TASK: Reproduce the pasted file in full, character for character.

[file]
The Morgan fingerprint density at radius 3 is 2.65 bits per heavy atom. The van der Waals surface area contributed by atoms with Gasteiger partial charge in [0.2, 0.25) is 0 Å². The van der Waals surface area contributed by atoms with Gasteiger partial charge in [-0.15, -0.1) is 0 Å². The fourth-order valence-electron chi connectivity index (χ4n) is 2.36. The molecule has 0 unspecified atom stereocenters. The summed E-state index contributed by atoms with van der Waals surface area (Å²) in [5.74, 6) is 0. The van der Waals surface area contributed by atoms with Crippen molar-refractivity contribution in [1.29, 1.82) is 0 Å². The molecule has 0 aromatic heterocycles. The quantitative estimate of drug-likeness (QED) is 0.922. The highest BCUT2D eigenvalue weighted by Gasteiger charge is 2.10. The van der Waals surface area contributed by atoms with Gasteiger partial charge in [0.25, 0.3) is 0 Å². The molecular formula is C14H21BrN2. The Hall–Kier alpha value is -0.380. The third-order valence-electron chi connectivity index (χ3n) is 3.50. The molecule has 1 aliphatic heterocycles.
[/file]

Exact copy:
The Morgan fingerprint density at radius 3 is 2.65 bits per heavy atom. The van der Waals surface area contributed by atoms with Gasteiger partial charge in [0.2, 0.25) is 0 Å². The van der Waals surface area contributed by atoms with Gasteiger partial charge in [-0.15, -0.1) is 0 Å². The fourth-order valence-electron chi connectivity index (χ4n) is 2.36. The molecule has 0 unspecified atom stereocenters. The summed E-state index contributed by atoms with van der Waals surface area (Å²) in [5.74, 6) is 0. The van der Waals surface area contributed by atoms with Crippen molar-refractivity contribution in [1.29, 1.82) is 0 Å². The molecule has 0 aromatic heterocycles. The quantitative estimate of drug-likeness (QED) is 0.922. The highest BCUT2D eigenvalue weighted by Gasteiger charge is 2.10. The van der Waals surface area contributed by atoms with Gasteiger partial charge in [0.25, 0.3) is 0 Å². The molecular formula is C14H21BrN2. The Hall–Kier alpha value is -0.380. The third-order valence-electron chi connectivity index (χ3n) is 3.50. The molecule has 1 aliphatic heterocycles.